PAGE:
Deyalsingh on medical cannabis: It won’t be a free-for-all

The content originally appeared on: Trinidad and Tobago Newsday

Minister of Health Terrence Deyalsingh.
Photo by Ayanna Kinsale

Health Minister Terrence Deyalsingh says while discussions continue on the availability of medical cannabis for certain ailments, the drug will only be made available through a prescription from medical professionals.

During his contribution on a motion to adopt the report from a joint select committee (JSC) on the Cannabis Control Bill, Deyalsingh said among the issues addressed during consultations with ministry and industry stakeholders was the mechanisms for dispensing the drugs.

He noted that while some of the public may feel uneasy over the availability of marijuana for medicinal purposes, it would be done within the law and with proper oversight from the authorities.

“It’s not a free-for-all and I think its important to give the public some comfort that the floodgates are not going to be opened – that you can simply walk into a pharmacy and get medical cannabis.

“It has to be prescribed, and I indicated that the University of the West Indies which is training it’s students in the MBBS programme and the pharmacy programme, and I hope the TT Medical Association picks up the baton to do some continuing medical education sessions with doctors already in the system. So if you’re a glaucoma patient and the drug comes, you can qualify for it.”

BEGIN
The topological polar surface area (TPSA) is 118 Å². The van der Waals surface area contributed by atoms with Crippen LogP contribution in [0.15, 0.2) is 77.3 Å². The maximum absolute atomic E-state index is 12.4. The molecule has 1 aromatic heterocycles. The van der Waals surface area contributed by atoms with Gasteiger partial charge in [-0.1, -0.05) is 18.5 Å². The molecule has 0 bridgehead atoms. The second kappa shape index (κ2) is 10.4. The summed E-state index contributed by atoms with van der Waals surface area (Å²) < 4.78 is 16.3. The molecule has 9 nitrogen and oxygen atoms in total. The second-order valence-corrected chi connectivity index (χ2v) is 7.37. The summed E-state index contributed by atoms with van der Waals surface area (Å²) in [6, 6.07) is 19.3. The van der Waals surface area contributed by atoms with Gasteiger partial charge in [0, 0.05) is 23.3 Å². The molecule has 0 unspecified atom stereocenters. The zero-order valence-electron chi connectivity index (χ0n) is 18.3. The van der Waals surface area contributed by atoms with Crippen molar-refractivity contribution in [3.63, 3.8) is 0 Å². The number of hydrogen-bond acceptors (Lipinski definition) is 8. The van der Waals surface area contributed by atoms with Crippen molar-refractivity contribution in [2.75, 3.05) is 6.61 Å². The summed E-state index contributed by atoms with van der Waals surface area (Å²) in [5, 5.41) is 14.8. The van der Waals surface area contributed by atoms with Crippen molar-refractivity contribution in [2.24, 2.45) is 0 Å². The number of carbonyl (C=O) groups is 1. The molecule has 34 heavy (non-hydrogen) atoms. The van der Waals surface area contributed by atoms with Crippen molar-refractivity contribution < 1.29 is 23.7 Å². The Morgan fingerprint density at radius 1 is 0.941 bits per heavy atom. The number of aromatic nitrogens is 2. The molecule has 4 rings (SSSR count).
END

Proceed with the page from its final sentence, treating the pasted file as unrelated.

Citing the Medical Board Act and section two of the Pharmacy Board Act, Deyalsingh said only a doctor would be qualified to write a prescription of medical marijuana and only a pharmacy would be permitted to dispense it.

He said outside of medical use, there were significant scientific purposes as only two of the 500 compounds contained in the drug were researched in depth.

“Cannabis has over 500 compounds, but to date only a handful of those compounds have been researched. Who knows what gems are awaiting to be discovered in those 498 compounds.

“This is where the medicinal, therapeutic or scientific purposes come in – research trials, clinical trials.”

Deyalsingh said while the parents of children suffering with seizures may be eager to try medicinal cannabis as part of their child’s treatment, only two conditions – Dravet Syndrome and Lennox-Gastaut Syndrome – showed to respond to medical cannabis treatment.